One of the things that makes it easier for me to follow Jesus is knowing that like me, he was baptized, that like me he experienced human life, with all its complexities, its joys and is pains. At his baptism he was blessed by God’s Spirit, and his Father was well-pleased with him- and now he was ready to live the life God had planned for him. And at my baptism and your baptism, God blessed each of us and commissioned us- gave us the task- and the strength- to follow where Jesus leads us. But you know, unless you use it, and make it your own, your baptism isn’t much good. When we baptise someone, we hope and pray that they will live out their baptism. For your baptism is no good if you don’t use it. You have been baptised: a sign God loves you, and you should take strength and courage from that. For in baptism, God calls each of us by name, and offers us the joy and challenge of following Jesus Christ. We have been baptised- now let us live our baptisms!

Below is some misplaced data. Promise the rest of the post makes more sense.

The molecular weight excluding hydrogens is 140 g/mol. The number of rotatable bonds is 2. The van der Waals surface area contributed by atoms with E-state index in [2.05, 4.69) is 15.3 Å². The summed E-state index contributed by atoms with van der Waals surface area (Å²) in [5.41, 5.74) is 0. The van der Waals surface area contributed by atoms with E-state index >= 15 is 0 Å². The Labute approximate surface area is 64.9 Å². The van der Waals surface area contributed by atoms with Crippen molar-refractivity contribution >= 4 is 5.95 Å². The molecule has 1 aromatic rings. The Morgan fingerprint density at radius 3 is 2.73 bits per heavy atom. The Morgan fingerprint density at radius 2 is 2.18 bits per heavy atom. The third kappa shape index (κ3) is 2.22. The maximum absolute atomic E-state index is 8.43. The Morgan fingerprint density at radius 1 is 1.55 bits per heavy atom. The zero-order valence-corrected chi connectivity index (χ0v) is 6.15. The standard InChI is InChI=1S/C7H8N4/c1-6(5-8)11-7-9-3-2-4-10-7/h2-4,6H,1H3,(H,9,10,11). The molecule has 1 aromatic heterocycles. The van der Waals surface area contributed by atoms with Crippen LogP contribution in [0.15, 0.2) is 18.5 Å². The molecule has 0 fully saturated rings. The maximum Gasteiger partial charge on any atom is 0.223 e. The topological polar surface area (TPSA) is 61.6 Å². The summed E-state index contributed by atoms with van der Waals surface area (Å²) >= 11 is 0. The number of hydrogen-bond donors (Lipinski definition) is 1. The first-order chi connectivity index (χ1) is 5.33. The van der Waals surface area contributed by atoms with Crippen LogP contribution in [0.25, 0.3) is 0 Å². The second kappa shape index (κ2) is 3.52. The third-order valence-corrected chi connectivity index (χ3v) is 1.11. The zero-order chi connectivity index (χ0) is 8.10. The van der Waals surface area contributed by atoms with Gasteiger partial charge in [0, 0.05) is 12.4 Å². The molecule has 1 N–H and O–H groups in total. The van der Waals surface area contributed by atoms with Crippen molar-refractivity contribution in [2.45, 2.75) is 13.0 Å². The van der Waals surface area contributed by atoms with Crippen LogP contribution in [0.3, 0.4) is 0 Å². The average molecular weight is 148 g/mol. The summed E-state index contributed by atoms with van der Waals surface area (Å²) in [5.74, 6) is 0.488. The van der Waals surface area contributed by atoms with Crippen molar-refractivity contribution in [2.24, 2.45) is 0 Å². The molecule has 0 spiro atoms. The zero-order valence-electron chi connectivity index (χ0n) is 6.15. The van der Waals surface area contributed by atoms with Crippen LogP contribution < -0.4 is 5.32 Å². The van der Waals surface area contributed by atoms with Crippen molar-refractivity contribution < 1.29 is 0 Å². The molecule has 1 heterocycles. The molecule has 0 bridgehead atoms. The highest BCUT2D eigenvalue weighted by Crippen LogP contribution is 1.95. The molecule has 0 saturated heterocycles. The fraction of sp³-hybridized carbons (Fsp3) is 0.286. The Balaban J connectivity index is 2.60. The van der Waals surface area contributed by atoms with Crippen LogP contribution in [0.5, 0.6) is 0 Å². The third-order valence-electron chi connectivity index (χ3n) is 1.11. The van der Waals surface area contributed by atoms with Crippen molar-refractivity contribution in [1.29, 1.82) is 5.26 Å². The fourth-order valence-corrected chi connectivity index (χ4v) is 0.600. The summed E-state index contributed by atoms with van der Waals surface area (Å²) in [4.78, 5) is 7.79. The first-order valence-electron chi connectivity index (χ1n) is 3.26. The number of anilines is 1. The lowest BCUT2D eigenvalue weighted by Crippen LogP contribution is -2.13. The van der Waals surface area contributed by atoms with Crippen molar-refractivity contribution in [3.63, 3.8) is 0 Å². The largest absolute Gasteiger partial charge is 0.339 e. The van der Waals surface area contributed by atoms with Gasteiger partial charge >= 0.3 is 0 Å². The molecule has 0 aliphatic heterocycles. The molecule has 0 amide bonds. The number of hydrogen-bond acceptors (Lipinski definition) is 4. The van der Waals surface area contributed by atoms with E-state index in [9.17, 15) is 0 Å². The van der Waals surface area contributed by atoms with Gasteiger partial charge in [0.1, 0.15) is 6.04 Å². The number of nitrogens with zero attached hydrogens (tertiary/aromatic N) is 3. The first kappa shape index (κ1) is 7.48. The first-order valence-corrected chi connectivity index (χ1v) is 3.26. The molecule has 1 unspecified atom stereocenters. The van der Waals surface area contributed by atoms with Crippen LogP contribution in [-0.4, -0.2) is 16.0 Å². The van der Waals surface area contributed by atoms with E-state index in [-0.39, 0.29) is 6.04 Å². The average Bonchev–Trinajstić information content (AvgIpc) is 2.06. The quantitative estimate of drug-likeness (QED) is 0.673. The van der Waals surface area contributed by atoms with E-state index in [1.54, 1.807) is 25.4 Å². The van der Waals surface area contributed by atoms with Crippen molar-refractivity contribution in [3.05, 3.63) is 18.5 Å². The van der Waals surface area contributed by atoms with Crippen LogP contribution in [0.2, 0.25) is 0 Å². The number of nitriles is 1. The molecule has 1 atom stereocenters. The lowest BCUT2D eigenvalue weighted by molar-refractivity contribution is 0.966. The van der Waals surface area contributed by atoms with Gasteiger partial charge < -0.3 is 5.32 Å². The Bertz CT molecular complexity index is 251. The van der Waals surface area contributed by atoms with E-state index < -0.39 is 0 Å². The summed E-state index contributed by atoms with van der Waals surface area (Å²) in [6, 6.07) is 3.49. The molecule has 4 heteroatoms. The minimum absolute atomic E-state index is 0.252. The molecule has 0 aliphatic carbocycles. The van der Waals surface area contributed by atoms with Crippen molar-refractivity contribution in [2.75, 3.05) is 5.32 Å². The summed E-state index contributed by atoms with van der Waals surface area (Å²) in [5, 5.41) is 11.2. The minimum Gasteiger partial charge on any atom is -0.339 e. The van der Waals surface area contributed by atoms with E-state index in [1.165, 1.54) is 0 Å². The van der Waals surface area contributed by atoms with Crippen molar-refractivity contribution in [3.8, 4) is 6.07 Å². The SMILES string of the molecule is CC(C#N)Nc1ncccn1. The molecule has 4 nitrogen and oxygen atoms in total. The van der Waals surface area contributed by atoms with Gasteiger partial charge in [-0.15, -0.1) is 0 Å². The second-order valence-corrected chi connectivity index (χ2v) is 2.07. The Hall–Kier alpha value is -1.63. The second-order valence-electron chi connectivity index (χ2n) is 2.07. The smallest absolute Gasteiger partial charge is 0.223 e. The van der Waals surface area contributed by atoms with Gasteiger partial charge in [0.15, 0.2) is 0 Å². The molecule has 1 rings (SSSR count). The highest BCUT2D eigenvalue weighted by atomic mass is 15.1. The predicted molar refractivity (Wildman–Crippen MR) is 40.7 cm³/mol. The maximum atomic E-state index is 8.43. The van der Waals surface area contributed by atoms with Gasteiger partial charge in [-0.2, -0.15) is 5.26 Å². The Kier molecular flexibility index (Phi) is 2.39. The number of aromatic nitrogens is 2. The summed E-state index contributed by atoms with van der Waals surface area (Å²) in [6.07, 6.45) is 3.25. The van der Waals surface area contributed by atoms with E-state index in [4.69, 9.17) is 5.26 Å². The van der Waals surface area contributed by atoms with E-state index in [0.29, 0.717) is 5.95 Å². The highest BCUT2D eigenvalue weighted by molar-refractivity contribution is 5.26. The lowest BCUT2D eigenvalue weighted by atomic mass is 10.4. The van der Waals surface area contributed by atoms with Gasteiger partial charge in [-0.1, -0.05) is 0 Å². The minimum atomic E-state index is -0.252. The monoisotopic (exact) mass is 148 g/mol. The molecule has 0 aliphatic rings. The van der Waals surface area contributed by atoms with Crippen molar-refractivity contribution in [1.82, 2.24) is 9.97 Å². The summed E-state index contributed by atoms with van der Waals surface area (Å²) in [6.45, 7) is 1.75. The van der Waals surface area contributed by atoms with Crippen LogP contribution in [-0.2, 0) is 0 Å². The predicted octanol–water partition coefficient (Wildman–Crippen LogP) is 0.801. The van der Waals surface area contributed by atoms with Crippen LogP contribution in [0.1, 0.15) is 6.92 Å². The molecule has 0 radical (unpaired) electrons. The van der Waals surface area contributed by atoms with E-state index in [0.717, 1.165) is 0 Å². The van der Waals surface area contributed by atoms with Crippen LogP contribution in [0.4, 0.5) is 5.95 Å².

Ascription of Praise

To God be honour and eternal dominion! Amen.

1 Timothy 6.16 (GNB)

Biblical references from the Good News Bible, unless otherwise stated

© 2019 Peter W Nimmo


[1] Matthew 3.14-15

[2] Matthew 10.35-36

[3] Isaiah 43.1b-3a